• 4 tablespoons unsalted butter melted and cooled to room temperature
  • 1 egg room temperature, lightly beaten
  • ½ teaspoon vanilla extract
  • ¾ cup raisins
  • 1 orange zested
  • 1 teaspoon ground cinnamon
  • ½ teaspoon ground cloves
  • Pinch nutmeg

For the Cross

  • cup all-purpose flour
  • 5 to 8 tablespoons water

For the Glaze:

  • 3 tablespoons apricot jam

Instructions

  • In a large mixing bowl, whisk together the flour, sugar, yeast, and salt. Make a well in the center.
  • In a small bowl, whisk together the milk, butter, egg, and vanilla extract, then add to the center of the bowl. Use a wooden spoon to stir everything together. The dough will be sticky, but should come together. Add more flour a tablespoon at a time if needed.
  • Turn the dough out onto a floured work surface and knead until smooth and elastic, about 5 minutes.
  • Place into an oiled bowl, cover with plastic wrap, and allow to rise until doubled in size, about 1 hour.
  • With the dough still in the bowl, add the raisins, orange zest, cinnamon, cloves, and nutmeg. With your hands, knead everything into the dough, making sure it is well distributed. Cover the bowl and allow to rise again until doubled in size, another 1 hour.
  • Turn the dough out onto a work surface and divide into 15 even pieces. Roll each piece into a smooth ball and place at least 1 ½ inches apart on a half sheet pan that has been lined with parchment paper or a silicone baking mat. Cover loosely with plastic wrap and allow to rise until the rolls are puffed, about 1 hour.
  • Preheat oven to 425 degrees F.
  • Make the Cross Paste: In a small bowl, stir together the flour and 5 tablespoons of water. Add the water 1 tablespoon at a time; use only enough to make a very thick paste. Spoon the paste into a piping bag or resealable plastic bag and snip off the end. Pipe the paste down and across each row to make a cross on top of each roll.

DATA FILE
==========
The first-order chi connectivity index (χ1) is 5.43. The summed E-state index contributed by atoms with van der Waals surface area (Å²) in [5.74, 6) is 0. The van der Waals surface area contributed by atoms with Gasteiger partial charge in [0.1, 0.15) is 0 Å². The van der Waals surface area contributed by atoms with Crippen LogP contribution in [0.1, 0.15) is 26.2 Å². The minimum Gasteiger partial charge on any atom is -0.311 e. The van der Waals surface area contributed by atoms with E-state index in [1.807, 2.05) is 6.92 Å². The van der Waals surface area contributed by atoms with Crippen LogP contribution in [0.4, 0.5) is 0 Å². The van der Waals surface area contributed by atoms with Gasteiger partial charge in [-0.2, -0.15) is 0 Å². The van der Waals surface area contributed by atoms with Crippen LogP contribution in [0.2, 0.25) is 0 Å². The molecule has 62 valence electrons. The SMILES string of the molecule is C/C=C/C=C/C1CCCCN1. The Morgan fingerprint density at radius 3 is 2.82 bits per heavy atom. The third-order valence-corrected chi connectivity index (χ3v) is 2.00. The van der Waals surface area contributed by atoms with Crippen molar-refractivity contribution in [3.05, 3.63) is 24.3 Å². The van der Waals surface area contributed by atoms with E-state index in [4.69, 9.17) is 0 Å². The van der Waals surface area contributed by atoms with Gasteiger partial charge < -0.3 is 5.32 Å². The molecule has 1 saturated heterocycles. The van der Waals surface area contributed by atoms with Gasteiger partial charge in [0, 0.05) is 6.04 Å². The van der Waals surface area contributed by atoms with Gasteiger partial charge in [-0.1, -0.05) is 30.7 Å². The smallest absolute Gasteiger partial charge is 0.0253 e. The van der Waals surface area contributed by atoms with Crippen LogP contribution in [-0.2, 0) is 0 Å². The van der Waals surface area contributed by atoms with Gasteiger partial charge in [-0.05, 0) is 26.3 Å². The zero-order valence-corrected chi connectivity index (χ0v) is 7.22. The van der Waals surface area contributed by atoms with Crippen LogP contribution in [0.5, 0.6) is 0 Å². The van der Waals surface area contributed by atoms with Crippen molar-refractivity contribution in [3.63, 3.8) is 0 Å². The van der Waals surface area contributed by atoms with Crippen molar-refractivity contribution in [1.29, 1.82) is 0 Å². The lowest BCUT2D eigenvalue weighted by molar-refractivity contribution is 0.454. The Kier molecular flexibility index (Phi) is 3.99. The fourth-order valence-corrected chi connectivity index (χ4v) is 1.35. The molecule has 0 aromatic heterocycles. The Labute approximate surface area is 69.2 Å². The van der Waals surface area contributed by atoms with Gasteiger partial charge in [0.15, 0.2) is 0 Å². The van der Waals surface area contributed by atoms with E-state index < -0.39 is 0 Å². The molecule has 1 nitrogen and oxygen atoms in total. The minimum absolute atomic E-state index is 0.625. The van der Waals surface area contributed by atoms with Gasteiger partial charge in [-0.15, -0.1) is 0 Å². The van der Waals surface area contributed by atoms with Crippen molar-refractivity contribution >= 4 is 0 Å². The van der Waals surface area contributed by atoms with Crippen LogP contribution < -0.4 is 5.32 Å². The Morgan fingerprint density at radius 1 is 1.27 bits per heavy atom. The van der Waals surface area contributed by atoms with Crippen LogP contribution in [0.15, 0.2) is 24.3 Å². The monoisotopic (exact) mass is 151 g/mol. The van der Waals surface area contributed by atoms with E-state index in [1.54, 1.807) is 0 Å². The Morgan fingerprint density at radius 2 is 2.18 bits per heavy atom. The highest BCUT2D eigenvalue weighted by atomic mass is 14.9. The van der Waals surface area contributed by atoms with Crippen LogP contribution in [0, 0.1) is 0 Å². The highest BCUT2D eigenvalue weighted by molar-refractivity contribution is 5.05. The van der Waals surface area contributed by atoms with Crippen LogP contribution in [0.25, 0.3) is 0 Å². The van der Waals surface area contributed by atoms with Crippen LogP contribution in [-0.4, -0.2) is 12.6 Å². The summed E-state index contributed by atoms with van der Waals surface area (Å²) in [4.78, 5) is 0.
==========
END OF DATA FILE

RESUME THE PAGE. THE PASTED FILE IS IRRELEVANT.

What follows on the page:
• Bake until golden brown and the internal temperature registers 195 degrees F, about 15 to 20 minutes.
  • Prepare the Glaze: Heat the jam in a small saucepan over low heat or, alternatively, in the microwave in 30-second bursts until melted. Strain through a fine-mesh sieve to remove chunks, then brush over warm hot cross buns.
  • Serve buns warm or at room temperature.

Video

Notes

  • Bread Flour: The higher protein content creates a chewier texture and helps the rolls hold up to all of the raisins and zest. You can substitute all-purpose flour if that's all you have, but the texture will be a bit different.
  • Yeast: Instant yeast makes this a breeze to make, however you can use an equal amount of active dry yeast if necessary. It will need to be activated: warm the milk, sprinkle the yeast over and let sit for 10 minutes. Then mix with the rest of the wet ingredients and proceed with the rest of the recipe. Please note rise times may be a bit longer.
  • Raisins: You can substitute currants, dried cranberries, dried cherries, or just about any other dried fruit you'd like!
  • Spices: I've included my preferred mix of spices, but feel free to play around with your favorites.
  • Cross Paste: Baking the cross into the tops of the buns is the most traditional method, but you can also pipe a cross on after baking with a simple sugar glaze - mix together powdered sugar and a little bit of milk (thick enough for a piping consistency) and pipe onto cooled buns.
  • Make-Ahead Instructions: You can shape the buns, place on the baking sheet, then cover with plastic wrap and refrigerate overnight. Remove from the refrigerator 2 hours before you plan to bake them. Once risen, pipe with the cross paste and proceed with the recipe as written.
  • Freezing Instructions: These freeze beautifully! Allow to cool completely, then wrap individually in plastic wrap and place in a zip-top freezer bag. Freeze for up to 3 months. Thaw at room temperature or pop in the microwave.

Nutrition

Calories: 188kcal | Carbohydrates: 32g | Protein: 5g | Fat: 4g | Saturated Fat: 2g | Cholesterol: 39mg | Sodium: 165mg | Potassium: 135mg | Fiber: 1g | Sugar: 11g | Vitamin A: 155IU | Vitamin C: 0.7mg | Calcium: 30mg | Iron: 1.6mg

(Recipe adapted from BBC Good Food)

Originally published in 2011, this hot cross buns recipe has been updated to include a better technique, new photos, a helpful video tutorial, and more in-depth recipe tips.

[photos by Dee of One Sarcastic Baker]

The post Hot Cross Buns appeared first on Brown Eyed Baker.